Apoptosis of T Cells in the First Trimester Human Decidua


Department of Clinical Immunology, Lublin School of Medicine, 8 Jaczewski Street, 20–950 Lublin, Poland.


PROBLEM: Apoptosis has been accepted as a mechanism for maintaining tolerance in the immune system. The induction of apoptotic cell death can also be a possible outcome of the lymphocyte activation. Expression of Fas ligand (FasL) by the human trophoblast has been proposed as a mechanism providing protection against the lytic action of decidual immune cells. The aim of this study was to determine whether decidual T cells undergo apoptosis during abortion.

METHOD OF STUDY: We studied apoptosis of T cells isolated from the first-trimester decidua in 12 women after spontaneous or elective abortion. We used gel electrophoresis to detect DNA fragmentation. Cells undergoing DNA fragmentation also were identified by DNA analysis using flow cytometry. This method was based on the accumulation of ethanol-fixed apoptotic cells in the sub-GO/G1 peak of the DNA content as a result of the loss of DNA fragments from the cells and because of a reduced DNA ability to be stained by propidium iodide. In addition, the expression of Fas antigen on the surface of decidual T cells (CD3+) also was determined.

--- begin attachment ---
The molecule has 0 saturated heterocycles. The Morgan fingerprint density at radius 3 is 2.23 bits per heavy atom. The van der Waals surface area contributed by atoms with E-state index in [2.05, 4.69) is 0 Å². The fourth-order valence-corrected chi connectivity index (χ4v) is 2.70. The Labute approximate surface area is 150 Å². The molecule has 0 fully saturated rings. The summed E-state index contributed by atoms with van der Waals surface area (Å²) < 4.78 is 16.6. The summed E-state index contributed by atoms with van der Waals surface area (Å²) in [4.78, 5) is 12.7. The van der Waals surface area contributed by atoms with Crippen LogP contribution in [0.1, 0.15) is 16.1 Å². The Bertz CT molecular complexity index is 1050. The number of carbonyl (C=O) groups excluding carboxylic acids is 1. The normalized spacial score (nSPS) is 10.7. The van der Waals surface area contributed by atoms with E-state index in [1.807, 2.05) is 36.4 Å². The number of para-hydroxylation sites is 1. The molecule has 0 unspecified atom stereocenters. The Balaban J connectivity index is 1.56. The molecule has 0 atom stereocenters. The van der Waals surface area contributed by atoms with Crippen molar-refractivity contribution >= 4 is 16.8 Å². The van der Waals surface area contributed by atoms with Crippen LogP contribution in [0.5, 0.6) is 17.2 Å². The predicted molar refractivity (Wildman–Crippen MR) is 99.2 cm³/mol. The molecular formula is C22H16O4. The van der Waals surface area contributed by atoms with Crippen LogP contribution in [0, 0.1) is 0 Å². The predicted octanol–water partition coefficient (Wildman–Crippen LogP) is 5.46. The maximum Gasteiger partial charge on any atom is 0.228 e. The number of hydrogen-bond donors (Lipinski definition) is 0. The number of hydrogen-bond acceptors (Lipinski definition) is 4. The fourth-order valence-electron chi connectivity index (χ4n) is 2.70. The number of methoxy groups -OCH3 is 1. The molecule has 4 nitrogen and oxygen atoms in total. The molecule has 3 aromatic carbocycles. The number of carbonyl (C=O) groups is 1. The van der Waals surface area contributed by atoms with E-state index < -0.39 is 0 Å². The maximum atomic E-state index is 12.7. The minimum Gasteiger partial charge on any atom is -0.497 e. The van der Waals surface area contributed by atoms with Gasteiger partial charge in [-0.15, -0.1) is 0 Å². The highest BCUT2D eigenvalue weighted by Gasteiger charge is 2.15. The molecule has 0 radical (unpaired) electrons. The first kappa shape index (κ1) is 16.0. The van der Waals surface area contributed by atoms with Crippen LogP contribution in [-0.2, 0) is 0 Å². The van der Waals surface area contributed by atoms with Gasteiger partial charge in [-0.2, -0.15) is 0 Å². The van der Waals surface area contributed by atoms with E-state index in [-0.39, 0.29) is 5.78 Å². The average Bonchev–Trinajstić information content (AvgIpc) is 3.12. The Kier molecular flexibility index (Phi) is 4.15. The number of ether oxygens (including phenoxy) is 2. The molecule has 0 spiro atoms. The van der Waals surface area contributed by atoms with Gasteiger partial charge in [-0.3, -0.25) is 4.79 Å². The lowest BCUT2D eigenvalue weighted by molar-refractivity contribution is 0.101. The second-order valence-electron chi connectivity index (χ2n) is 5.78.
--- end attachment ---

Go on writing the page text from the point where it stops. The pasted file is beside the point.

RESULTS: We did not detect apoptosis by the “ladder” technique. However, the apoptotic index (the percentage of positive cells per total number of cells) ranged from 2% to 24% using flow cytometry.

CONCLUSIONS: Trophoblast cells usually fail to stimulate alloantigen-specific T cells, but they may express nonclassical major histocompatibility complex alloantigens to which mothers can produce immunoglobulin G alloantibody, which requires T helper cell activation. The apoptosis of T cells in the human decidua, probably through Fas-FasL signaling, may be a defense mechanism against rejection of the fetal allograft by the maternal immune system.